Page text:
Tuesday, May 11, 2010

SAR #10131

We've seen this movie before.

Peace In Our Time:  The US market is all excited, thinking the weekend's action was progress.  The plan calls for Greece (and Spain and Portugal) to cut costs and prices – but this means lower wages and lower employment and lower GDP and higher taxes.  All of which means deflation.  Does anybody believe the Greeks and their Iberian cousins are going to suffer years and years of grinding poverty just to keep German and French bankers happy?  But as long as someone kicked the can down the road a month or three, everything's great.  Can you say “downward spiral”?

Game, Set & Match:  Goldman Sachs made money on every single trading day of the first quarter And on 31 of the 63 days it made over $100 million. How'd you do?

Letter Home:  In its quarterly letter to the family, Fannie Mae admitted she lost $11.5 billion in the first quarter – which was better than the $15.2 billion frittered away in the last quarter of 2009.  Along the way Fannie picked up 61,929 more houses through foreclosure and sold off most of them at a loss.  While business is brisk, no profits are seen for the “indefinite future", so she'd like a $8.4 billion advance on her allowance, now,  before the bankruptcy sets in and the whole $7 trillion gets frittered away.

Keeping Score:  Food stamps are reaching only 40 million of the 60 million Americans eligible to receive them – 1 in 5.

Identity Crisis:  Wall Street used to pretend its raison d'être was to provide a place for business to raise capital for its undertakings.  But today less than 1% of trades return any money to the issuing company.  Once they've issued the shares, all of the stock trading has nothing at all to do with the company and everything to do with gambling.  And the game is rigged.

Resumé:  Used to be employees were rewarded for their loyalty and performance and productivity with things called raises and promotions. Today the reward, if there is any, is to let workers work harder and longer for less pay.  Having cut all of the jobs they could, companies are now generating profits by cutting the salaries of those who remain.  Or better yet, hiring back the fired at half pay with no benefits – now that's management!

Time Saver:   The headline read “Exchanges agree in principle to new rules.”  Knowing that the exchanges have no principles, I didn't read the article.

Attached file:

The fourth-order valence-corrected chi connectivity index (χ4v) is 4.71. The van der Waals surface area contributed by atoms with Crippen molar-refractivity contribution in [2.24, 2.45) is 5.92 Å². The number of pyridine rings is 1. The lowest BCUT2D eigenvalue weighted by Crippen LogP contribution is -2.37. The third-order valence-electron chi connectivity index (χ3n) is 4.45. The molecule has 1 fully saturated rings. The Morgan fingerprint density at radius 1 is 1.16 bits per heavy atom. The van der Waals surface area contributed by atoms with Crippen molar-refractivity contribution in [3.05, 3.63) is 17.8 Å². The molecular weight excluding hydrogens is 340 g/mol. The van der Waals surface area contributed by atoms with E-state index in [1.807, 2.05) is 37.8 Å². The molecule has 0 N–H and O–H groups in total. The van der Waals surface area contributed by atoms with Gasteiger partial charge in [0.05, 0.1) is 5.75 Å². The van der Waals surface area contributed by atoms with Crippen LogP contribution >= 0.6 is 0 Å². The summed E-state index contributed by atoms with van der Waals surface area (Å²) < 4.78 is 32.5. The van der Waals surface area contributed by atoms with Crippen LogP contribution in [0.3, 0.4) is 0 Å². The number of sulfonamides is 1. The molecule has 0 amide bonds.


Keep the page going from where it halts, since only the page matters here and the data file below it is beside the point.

The Biggest Investment of Your Life:  More than 20% of US mortgage holders should walk away – their homes are worth less than they owe. 6.67% of mortgage holders are at least 2 months behind on their payments. Nationwide 1 out of every 1000 houses was repossessed in March, as house prices fell another 3.8% in the first quarter and one out of three houses sold for less than its owner had paid for it. Bank repossessions rose 35% from a year earlier.

Page 2:  While the traders and the markets are spilling stuff racing to get in on the new bullish trend, the OECD announced that its composite leading indicators “point to a slowdown in the pace of economic activity."   Party poopers.

Pacified: A series of attacks killed over 100 people across the Iraq so successfully pacified by General David “I'm-Not-Running-For-President” Petraus.  The government blamed al-Qaida in Iraq for violence in Baghdad, “despite security gains by Iraqi and U.S. forces over past years.”

Distance:  A US District Judge has ruled that being tortured doesn't mean that what's left of you cannot be tried.  Brings new force to habeas corpus .

Porn O'Graph:  Check's in the mail.


ibilln said...

The Mark Cuban article - best article of the year, IMvhO. Thanks!

Dink said...

That's one appalling pornograph.

Anonymous said...

I made over 50% in the 1st quarter, but only because I was investing a relatively small amount (under $1 million), and I focused half my portfolio in one company.

That said, I had more than a few down days, including some days when I lost 3%+.

Goldman's feat is statistically impossible. Why isn't Congress or Cuomo investigating that?

kwark said...

Re: "Identity Crisis" Mark Cuban does a great job identifying part of the problem. But he doesn't finish connecting the dots. His fixes won't occur through legislation because Congress is largely owned by the same institutions that profit from the status quo. IMO, as bumbling as politicians may seem to be, legislation that allows Wall Street to continue its rapacious habits is INTENDED to work that way.

Anonymous said...

One (hyphenated) word would cure many ills: Glass-Steagall.

Can't a guy dream?